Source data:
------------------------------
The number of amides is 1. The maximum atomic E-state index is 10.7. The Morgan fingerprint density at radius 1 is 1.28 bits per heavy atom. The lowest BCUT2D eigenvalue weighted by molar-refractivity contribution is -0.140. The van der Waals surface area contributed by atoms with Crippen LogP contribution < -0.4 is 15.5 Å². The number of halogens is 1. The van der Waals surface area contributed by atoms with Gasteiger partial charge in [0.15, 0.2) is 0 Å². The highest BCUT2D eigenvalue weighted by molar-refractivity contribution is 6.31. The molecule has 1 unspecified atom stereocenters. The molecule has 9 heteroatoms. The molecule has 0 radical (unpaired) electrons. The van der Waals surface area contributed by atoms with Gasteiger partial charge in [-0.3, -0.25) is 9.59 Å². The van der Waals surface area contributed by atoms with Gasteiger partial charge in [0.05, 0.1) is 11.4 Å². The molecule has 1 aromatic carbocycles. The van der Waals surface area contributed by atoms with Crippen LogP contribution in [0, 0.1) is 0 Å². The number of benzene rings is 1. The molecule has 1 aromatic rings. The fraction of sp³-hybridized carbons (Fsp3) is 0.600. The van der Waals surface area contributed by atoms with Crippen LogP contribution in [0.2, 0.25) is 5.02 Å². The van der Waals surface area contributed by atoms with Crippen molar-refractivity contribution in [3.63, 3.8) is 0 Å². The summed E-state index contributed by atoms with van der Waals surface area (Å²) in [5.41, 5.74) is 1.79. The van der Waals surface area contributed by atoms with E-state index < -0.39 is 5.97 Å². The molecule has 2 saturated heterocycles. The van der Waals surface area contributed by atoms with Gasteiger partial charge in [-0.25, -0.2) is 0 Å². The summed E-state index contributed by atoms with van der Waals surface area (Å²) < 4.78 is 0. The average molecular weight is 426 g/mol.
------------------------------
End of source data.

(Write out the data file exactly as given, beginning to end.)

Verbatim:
The number of amides is 1. The maximum atomic E-state index is 10.7. The Morgan fingerprint density at radius 1 is 1.28 bits per heavy atom. The lowest BCUT2D eigenvalue weighted by molar-refractivity contribution is -0.140. The van der Waals surface area contributed by atoms with Crippen LogP contribution < -0.4 is 15.5 Å². The number of halogens is 1. The van der Waals surface area contributed by atoms with Gasteiger partial charge in [0.15, 0.2) is 0 Å². The highest BCUT2D eigenvalue weighted by molar-refractivity contribution is 6.31. The molecule has 1 unspecified atom stereocenters. The molecule has 9 heteroatoms. The molecule has 0 radical (unpaired) electrons. The van der Waals surface area contributed by atoms with Gasteiger partial charge in [-0.3, -0.25) is 9.59 Å². The van der Waals surface area contributed by atoms with Gasteiger partial charge in [0.05, 0.1) is 11.4 Å². The molecule has 1 aromatic carbocycles. The van der Waals surface area contributed by atoms with Crippen LogP contribution in [0, 0.1) is 0 Å². The number of benzene rings is 1. The molecule has 1 aromatic rings. The fraction of sp³-hybridized carbons (Fsp3) is 0.600. The van der Waals surface area contributed by atoms with Crippen LogP contribution in [0.2, 0.25) is 5.02 Å². The van der Waals surface area contributed by atoms with Crippen molar-refractivity contribution in [3.63, 3.8) is 0 Å². The summed E-state index contributed by atoms with van der Waals surface area (Å²) in [5.41, 5.74) is 1.79. The van der Waals surface area contributed by atoms with E-state index < -0.39 is 5.97 Å². The molecule has 2 saturated heterocycles. The van der Waals surface area contributed by atoms with Gasteiger partial charge in [-0.25, -0.2) is 0 Å². The summed E-state index contributed by atoms with van der Waals surface area (Å²) < 4.78 is 0. The average molecular weight is 426 g/mol.